Insight & Analysis

Marketing to China During the Christmas Season


Christmas in China

Marketing to China During the Christmas Season

When you’re thinking of Christmas marketing opportunities, China might not be the market that comes to mind. However, Christmas has been making a comeback in China since the 1990s, after being banned in the 1950s due to its ‘bourgeois’ nature. It’s important to note though, that it is not celebrated in the same way as it is in the west.

The differences in celebration

Most of us in Australia have grown up strongly with the traditions of Christmas – such as Christmas trees, tinsel, Santa, turkey roast, plum pudding, and of course gifts and the public holiday. And while Australia has a warm climate at Christmas and many might ditch the roast for barbecue seafood and salads, there are still those who would not like to deviate too far from traditional Christmas foods – because, well, that just wouldn’t be ‘Christmassy’!

Of course, Christmas here has a strong Christian tradition too, with nativity scenes, church services, candles, carols, and bible readings all part of the festive celebration. And then there are the expectations that come with Christmas – such as the requirement to attend work Christmas functions and extended family gatherings, and to come bearing gifts, food and wine.

In China, these Christmas traditions don’t generally exist, which makes Christmas more of a ‘bling bling’ festival, an excuse for a special celebration, to spend money online, and to give gifts – all without the ‘restriction’ that can come with traditions.

So what actually happens in the Christmas season in China?

Some of the December events include:

  • Unusual giant Christmas trees often make an appearance in public spaces, such as those constructed from bicycles, designer bags, plastic lemonade bottles or other items. You are also likely to see plenty of Christmas decorations for sale at some of the city markets.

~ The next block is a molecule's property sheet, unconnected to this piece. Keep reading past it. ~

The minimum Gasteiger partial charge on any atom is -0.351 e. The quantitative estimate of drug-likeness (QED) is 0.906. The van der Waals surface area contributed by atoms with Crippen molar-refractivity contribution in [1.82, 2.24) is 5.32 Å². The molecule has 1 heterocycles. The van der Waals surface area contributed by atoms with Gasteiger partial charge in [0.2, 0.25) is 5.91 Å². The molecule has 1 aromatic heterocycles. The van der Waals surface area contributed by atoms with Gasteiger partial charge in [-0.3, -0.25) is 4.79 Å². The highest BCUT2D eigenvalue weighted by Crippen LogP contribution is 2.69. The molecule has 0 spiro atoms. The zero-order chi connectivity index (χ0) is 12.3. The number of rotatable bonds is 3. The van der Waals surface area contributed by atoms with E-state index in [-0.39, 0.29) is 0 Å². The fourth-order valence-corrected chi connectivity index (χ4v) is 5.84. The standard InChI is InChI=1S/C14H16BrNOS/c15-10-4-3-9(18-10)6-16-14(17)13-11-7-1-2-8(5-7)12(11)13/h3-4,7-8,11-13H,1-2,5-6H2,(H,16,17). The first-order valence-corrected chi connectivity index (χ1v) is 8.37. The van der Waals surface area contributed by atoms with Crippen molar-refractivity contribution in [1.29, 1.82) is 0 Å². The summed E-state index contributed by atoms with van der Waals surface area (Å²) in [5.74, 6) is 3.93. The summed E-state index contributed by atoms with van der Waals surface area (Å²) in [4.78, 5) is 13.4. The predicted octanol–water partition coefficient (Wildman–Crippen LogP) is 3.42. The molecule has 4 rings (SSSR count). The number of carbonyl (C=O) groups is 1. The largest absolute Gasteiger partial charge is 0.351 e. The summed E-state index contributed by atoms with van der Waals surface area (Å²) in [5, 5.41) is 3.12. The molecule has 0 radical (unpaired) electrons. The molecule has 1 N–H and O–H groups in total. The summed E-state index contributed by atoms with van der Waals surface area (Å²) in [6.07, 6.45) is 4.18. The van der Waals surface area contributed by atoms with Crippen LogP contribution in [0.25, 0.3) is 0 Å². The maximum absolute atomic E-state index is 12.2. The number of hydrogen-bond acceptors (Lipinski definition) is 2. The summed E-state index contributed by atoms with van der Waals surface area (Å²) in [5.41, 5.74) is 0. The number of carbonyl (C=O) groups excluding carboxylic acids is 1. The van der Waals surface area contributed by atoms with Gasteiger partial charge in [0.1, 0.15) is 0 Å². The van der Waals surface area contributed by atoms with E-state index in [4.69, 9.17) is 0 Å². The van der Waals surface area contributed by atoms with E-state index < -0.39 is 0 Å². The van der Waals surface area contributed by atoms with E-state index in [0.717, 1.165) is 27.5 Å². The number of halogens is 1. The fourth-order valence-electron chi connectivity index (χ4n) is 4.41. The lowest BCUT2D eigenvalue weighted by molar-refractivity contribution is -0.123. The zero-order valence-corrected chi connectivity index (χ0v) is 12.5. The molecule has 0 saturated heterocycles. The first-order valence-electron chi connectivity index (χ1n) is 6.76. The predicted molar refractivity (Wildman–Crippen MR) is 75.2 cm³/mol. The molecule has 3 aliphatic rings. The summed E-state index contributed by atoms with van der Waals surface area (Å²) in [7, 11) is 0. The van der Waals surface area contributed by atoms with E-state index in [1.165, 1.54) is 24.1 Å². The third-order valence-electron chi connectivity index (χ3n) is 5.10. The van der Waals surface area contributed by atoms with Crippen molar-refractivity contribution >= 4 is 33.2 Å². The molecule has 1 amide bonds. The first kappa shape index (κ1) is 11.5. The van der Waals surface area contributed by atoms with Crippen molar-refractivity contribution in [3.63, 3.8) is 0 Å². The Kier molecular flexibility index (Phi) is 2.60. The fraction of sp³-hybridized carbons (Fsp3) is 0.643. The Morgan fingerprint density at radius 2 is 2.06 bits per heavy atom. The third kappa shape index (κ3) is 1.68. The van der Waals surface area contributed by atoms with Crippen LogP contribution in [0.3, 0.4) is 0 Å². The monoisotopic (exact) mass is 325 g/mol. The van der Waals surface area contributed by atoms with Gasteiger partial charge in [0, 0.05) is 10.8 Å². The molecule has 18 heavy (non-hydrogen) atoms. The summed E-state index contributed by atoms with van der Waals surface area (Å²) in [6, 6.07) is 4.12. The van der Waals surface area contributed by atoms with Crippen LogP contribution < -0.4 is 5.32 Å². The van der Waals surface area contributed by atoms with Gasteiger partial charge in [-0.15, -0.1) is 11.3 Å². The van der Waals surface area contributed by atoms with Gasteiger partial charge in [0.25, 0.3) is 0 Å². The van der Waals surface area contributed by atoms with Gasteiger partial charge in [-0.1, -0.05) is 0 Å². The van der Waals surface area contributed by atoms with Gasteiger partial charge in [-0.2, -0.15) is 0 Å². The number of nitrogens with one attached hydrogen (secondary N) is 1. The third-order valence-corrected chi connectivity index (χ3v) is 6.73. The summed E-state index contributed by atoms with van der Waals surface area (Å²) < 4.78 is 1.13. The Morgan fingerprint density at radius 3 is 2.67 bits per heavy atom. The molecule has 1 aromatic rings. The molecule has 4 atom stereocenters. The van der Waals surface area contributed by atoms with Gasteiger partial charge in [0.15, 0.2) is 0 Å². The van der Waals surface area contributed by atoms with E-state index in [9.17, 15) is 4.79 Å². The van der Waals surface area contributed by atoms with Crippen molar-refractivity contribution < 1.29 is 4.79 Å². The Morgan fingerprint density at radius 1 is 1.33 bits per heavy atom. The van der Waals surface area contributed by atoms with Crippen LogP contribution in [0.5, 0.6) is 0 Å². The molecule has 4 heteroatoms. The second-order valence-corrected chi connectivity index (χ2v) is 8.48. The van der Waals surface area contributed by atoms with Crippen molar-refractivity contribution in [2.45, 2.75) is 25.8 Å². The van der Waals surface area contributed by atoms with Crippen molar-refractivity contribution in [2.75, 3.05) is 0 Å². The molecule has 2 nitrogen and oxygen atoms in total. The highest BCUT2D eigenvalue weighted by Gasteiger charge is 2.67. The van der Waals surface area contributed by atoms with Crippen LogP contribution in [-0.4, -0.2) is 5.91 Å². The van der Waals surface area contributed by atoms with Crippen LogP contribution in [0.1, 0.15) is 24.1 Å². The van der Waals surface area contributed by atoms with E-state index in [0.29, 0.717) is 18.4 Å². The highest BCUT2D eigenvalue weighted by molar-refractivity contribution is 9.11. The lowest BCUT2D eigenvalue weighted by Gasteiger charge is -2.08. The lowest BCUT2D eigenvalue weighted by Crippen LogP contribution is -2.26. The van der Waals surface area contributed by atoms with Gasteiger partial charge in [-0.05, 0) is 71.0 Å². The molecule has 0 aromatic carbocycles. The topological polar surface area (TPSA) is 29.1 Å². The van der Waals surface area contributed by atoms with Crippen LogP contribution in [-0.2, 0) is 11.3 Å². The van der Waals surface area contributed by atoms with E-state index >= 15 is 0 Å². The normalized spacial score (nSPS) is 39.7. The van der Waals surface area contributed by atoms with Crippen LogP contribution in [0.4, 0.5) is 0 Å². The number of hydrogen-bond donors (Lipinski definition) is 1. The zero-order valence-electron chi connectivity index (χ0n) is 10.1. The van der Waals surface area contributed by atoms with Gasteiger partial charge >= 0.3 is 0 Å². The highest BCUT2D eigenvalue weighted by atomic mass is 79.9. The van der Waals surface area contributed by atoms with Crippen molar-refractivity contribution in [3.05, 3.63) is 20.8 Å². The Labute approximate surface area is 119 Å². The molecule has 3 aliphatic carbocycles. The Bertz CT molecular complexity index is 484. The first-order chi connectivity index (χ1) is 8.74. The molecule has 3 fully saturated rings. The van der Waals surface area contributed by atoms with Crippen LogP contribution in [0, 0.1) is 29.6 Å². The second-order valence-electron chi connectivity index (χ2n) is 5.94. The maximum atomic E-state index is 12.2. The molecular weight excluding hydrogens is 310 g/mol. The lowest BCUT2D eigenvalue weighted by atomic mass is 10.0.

• The Mandarin word for ‘apple’ sounds a lot like ‘Christmas Eve’ – which has led to apples becoming a kind of symbol for Christmas itself. Just as we might give boxes of nuts and dried or glacé fruits, in China apples are sold in gift boxes or packaged in bright-coloured paper, and given as ‘peace’ gifts, along with other special gifts.
  • Some bars in the cities take on a Christmas festive atmosphere. Choir performances and mass services also take place at churches, and Christmas Eve meals and buffets are offered at some of the more western-styled restaurants.
  • Christmas ecards through WeChat are a thing, as are various other western concepts and products such as Starbucks beverages in seasonal red cups.



Christmas marketing in China

Marketing for Christmas does not begin early as it often does here, but is more likely to make an appearance closer to the day.

Social media is of course big for marketing, just as it is for any other festivals or online shopping in general. It’s fairly established that Chinese online shoppers follow their favourite brands on social media and are influenced by opinion leaders – making a social media presence more-or-less vital for marketers.

Your main target market for Christmas should be the under 30s, as these age groups are more likely to participate in Christmas and to use mobile devices. Microblogging social sites such as WeChat and Weibo can be good for promoting your products, and other social networks such as Douban may be suitable for sharing stories about Christmas, and running games and competitions with prizes.

Need some help?

Contact our marketing team if you would like assistance in developing marketing strategies for the Christmas period in China. We can help you with strategy and with localised content.

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